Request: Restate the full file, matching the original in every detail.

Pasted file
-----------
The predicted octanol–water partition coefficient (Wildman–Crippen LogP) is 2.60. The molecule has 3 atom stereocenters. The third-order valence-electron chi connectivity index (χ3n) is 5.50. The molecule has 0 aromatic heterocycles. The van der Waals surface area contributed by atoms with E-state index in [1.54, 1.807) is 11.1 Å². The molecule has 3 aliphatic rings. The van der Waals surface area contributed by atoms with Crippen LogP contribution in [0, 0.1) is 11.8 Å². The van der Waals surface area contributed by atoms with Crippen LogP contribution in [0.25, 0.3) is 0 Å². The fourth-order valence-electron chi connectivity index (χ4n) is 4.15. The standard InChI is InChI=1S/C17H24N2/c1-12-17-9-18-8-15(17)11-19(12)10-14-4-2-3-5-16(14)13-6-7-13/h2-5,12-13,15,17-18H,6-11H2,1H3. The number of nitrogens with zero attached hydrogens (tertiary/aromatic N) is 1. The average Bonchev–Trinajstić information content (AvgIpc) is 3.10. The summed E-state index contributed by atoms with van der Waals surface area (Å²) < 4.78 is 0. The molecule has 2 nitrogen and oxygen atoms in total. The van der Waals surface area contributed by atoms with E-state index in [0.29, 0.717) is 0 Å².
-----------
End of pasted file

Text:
The predicted octanol–water partition coefficient (Wildman–Crippen LogP) is 2.60. The molecule has 3 atom stereocenters. The third-order valence-electron chi connectivity index (χ3n) is 5.50. The molecule has 0 aromatic heterocycles. The van der Waals surface area contributed by atoms with E-state index in [1.54, 1.807) is 11.1 Å². The molecule has 3 aliphatic rings. The van der Waals surface area contributed by atoms with Crippen LogP contribution in [0, 0.1) is 11.8 Å². The van der Waals surface area contributed by atoms with Crippen LogP contribution in [0.25, 0.3) is 0 Å². The fourth-order valence-electron chi connectivity index (χ4n) is 4.15. The standard InChI is InChI=1S/C17H24N2/c1-12-17-9-18-8-15(17)11-19(12)10-14-4-2-3-5-16(14)13-6-7-13/h2-5,12-13,15,17-18H,6-11H2,1H3. The number of nitrogens with zero attached hydrogens (tertiary/aromatic N) is 1. The average Bonchev–Trinajstić information content (AvgIpc) is 3.10. The summed E-state index contributed by atoms with van der Waals surface area (Å²) < 4.78 is 0. The molecule has 2 nitrogen and oxygen atoms in total. The van der Waals surface area contributed by atoms with E-state index in [0.29, 0.717) is 0 Å².